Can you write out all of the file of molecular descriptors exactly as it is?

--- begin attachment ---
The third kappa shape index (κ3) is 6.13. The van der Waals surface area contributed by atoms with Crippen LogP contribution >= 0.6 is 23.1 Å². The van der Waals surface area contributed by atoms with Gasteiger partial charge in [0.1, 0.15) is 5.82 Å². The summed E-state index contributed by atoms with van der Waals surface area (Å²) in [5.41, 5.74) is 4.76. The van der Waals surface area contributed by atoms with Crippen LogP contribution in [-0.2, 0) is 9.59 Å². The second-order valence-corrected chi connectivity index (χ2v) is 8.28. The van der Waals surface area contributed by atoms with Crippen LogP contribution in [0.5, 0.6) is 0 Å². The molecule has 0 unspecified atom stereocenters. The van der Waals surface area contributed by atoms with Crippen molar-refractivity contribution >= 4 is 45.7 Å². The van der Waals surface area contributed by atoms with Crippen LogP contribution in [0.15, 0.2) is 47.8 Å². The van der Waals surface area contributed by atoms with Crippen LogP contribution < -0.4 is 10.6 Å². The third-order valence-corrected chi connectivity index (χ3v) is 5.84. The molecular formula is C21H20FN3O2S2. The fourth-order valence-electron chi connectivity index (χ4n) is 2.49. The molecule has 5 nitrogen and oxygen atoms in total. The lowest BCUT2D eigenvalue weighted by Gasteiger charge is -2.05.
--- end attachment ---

The third kappa shape index (κ3) is 6.13. The van der Waals surface area contributed by atoms with Crippen LogP contribution >= 0.6 is 23.1 Å². The van der Waals surface area contributed by atoms with Gasteiger partial charge in [0.1, 0.15) is 5.82 Å². The summed E-state index contributed by atoms with van der Waals surface area (Å²) in [5.41, 5.74) is 4.76. The van der Waals surface area contributed by atoms with Crippen LogP contribution in [-0.2, 0) is 9.59 Å². The second-order valence-corrected chi connectivity index (χ2v) is 8.28. The van der Waals surface area contributed by atoms with Crippen LogP contribution in [0.5, 0.6) is 0 Å². The molecule has 0 unspecified atom stereocenters. The van der Waals surface area contributed by atoms with Crippen molar-refractivity contribution >= 4 is 45.7 Å². The van der Waals surface area contributed by atoms with Crippen LogP contribution in [0.15, 0.2) is 47.8 Å². The van der Waals surface area contributed by atoms with Crippen LogP contribution < -0.4 is 10.6 Å². The third-order valence-corrected chi connectivity index (χ3v) is 5.84. The molecular formula is C21H20FN3O2S2. The fourth-order valence-electron chi connectivity index (χ4n) is 2.49. The molecule has 5 nitrogen and oxygen atoms in total. The lowest BCUT2D eigenvalue weighted by Gasteiger charge is -2.05.